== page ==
THE VISIT of Pope John Paul It to the Philippines takes me back to the visit of Pope Paul VI in 1971 to that country. He went there to preside at the Asian Bishops' Conference which was being held in Manila. I was present at that Conference having been commissioned by the bishops of Pakistan to read a paper on "Education in Asia".
My most vivid recollection after ten long years is the acute embarrassment which I and several others experienced at the prevailing state of affairs.
For instance it was strongly rumoured that the then Cardinal of Manila had first contemplated reserving the entire Hilton Hotel for the six days of the Conference. Fortunately better counsels prevailed and we were saved from this further embarrassment.
The Conference was actually held in the magnificent auditorium of one of the Catholic colleges. It provided an excellent opportunity for the more militant students of the college to voice their protests against the Government of Marcos, and against the Cardinal of Manila.
Every morning the bishops arriving at the Conference had to run the gauntlet of these protesting students till finally they were banned from the premises. The Cardinal himself never' used the front entrance to the auditorium. He arrived and left under police escort through a back door.
The most glamorous figure at the religious services and at the recep tions was of course Imelda Marcos. the wife of the President. At the religious services she would arrive suitably attired and with her head modestly veiled ostentatiously holding a rosary and a prayer-book in her hands.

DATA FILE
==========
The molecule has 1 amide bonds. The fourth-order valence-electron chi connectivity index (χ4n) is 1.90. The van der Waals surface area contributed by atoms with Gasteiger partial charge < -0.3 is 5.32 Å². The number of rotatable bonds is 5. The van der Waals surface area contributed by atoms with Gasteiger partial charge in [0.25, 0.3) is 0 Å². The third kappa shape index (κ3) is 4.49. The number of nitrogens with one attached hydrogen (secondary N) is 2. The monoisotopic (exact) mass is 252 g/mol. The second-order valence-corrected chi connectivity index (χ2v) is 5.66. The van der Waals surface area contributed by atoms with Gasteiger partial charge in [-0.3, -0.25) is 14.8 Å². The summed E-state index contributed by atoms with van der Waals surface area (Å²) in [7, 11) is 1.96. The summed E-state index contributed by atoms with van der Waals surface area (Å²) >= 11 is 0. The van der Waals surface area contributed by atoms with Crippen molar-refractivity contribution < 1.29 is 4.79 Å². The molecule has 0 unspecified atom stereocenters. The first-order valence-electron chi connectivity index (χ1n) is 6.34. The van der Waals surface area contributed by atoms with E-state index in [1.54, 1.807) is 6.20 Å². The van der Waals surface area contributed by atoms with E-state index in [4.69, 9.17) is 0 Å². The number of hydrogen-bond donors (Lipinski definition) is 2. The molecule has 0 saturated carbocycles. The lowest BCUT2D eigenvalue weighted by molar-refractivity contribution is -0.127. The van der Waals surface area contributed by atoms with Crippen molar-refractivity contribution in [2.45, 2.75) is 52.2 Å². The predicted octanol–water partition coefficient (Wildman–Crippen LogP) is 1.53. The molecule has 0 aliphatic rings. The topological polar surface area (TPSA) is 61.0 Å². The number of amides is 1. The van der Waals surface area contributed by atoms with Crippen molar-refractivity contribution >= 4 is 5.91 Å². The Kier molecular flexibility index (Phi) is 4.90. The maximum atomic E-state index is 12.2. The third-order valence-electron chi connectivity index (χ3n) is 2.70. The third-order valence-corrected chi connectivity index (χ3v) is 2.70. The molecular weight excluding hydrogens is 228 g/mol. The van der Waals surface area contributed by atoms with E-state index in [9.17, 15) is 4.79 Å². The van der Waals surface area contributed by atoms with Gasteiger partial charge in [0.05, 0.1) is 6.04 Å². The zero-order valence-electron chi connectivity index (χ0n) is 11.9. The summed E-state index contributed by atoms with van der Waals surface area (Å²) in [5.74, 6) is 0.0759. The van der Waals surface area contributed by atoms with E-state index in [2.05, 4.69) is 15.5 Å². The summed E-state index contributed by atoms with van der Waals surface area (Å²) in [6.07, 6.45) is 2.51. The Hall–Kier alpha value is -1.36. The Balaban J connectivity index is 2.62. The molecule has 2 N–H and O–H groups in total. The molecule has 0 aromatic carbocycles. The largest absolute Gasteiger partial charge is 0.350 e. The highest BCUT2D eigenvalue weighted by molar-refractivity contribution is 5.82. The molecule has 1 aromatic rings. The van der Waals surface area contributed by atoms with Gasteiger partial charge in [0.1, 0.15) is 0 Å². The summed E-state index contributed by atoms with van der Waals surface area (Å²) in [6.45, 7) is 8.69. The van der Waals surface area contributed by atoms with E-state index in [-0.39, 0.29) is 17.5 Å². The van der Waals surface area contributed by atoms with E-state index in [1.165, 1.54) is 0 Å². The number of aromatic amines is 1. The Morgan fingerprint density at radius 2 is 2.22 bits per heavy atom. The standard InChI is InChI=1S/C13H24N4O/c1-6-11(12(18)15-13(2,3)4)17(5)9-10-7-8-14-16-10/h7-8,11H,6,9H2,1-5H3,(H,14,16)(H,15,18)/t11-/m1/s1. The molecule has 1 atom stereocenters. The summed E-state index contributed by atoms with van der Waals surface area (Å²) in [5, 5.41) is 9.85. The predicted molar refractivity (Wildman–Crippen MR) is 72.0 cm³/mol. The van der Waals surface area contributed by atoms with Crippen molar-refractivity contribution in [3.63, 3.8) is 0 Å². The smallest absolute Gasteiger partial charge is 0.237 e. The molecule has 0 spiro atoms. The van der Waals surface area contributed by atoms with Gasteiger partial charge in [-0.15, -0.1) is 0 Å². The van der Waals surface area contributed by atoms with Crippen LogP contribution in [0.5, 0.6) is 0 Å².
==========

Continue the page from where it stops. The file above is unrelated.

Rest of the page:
The most extravagant reception accorded to the Bishops of the Conference coincided with the opening of the Imelda Marcos Cultural Centre in Manila. The Centre was reputed to have cost 50 million dollars.
On that occasion it was Imelda Marcos and not her husband who acted as the chief host.
It is incredible that your report on' the state of the country today is almost identica? with what it was ten years ago, Then .despite the obstacles created by the Marcos Government, Pope Paul VI had his way and visited one of the shanty townships which surrounded the city.
It was a visit which received full publicity through the national as well as the international press, and hopes were fervently expressed that this gesture on the part of the Pope would lead towards greater social justice in the country.
What a vain hope that was. I wonder whether the visit of Pope John Paul II will have a better effect, but cannot confess to feeling any optimism on this.
Res S Raymond The Presbytery Upper Norwood London SE l9